It is an undeniable fact that when thinking about medieval female warriors, the first figure that comes to mind is Jeanne d’Arc; but she was by no means the only woman in the Middle Ages who decided to wield a sword. Many historians refer to the War of Breton Succession as the “War of the Two Jeannes” due to the role played by the two women that fought in each side of the war: Jeanne de Montfort, also known as Joanna of Flanders, who was supported by the English; and Jeanne the Penthièvre, niece to John III, duke of Brittany, who was supported by the French. However, not many remember that there was a third Jeanne that took part in the conflict: Jeanne de Clisson, the Lioness of Brittany.
Before diving into the complexity of Jeanne de Clisson’s life and the legend created around her, a brief account of the War of Breton Succession is necessary. In the 14th century, Brittany was a province on the west coast of present-day France and it was ruled by a duke. The Bretons had a very strong sense of nationalism, and even though their loyalty was divided between the King of England and the King of France, they were first and foremost loyal to the Duke of Brittany. When the Duke John III of Brittany died in 1341 without heirs, the succession became a conflict that lasted until 1365. The two main contenders for the throne were the late duke’s half-brother, John de Monfort, husband to Jeanne de Monfort and backed by Edward III of England; and Charles de Blois, married to Jeanne de Penthièvre, niece of the late duke and supported by Philip VI of France. This conflict culminated in the Hundred Years' War.
Jeanne de Clisson was born as Jeanne de Belleville to a wealthy noble family in 1300 in Belleville-sur-Vie, on the western coast of France. She was called “one of the most beautiful women of her day” (Duncombe, 2017, p. 75) and married nineteen-year-old Geoffrey de Châteaubriant when she was only twelve. The couple had two children together before he died in 1326. Four years later, Jeanne married Olivier de Clisson, a very wealthy nobleman with whom she had five more children. Their marriage may not have been out of love, but it became clear that they respected and cared for each other.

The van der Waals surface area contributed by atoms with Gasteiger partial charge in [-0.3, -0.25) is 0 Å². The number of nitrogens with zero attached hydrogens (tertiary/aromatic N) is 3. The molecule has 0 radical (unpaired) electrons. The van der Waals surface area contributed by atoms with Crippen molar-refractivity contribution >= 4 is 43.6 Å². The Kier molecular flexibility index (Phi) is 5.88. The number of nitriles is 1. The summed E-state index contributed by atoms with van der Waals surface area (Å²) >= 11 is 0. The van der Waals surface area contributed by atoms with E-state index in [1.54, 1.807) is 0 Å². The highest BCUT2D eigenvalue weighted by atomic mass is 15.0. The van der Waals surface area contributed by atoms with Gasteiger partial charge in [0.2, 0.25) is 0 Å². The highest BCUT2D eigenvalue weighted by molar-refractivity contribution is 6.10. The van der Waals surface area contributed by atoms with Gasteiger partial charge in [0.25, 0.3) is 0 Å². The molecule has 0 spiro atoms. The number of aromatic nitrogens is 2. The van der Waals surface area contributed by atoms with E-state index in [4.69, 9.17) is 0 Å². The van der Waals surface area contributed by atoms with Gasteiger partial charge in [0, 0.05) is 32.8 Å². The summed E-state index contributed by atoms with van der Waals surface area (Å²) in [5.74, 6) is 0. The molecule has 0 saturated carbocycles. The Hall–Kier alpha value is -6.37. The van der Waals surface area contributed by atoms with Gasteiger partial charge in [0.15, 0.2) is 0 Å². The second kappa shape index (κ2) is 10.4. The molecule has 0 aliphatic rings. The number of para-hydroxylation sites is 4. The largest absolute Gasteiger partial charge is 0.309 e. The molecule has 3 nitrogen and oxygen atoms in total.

When the War of Breton Succession started, Olivier chose to back his childhood friend Charles de Blois. It is not clear to historians what exactly transpired between the two friends, but Charles de Blois became convinced that de Clisson was a traitor who supported the English claim to the duchy. As author Laura Sook Duncombe relates in her book Pirate Women, after capturing de Clisson, the English asked for a suspiciously low ransom, which lead de Blois to believe that something amiss was going on. Charles de Blois decided to concoct a plan with Philip VI, King of France, to have de Clisson killed.
As the story goes, the French king invited Olivier and his followers to his lands with the pretense of celebrating a tournament. As soon as they arrived, they were arrested and tried as traitors to France. Olivier was convicted and sentenced to death, his head was later put on a pike and sent back to Brittany’s capital, Nantes, as a warning for those who were tempted to aid the English. The king’s action shocked the public as there was not enough evidence to prove de Clisson’s treason and the display of a corpse was a practice for low-class criminals. The public was mostly convinced that the king had killed an innocent man.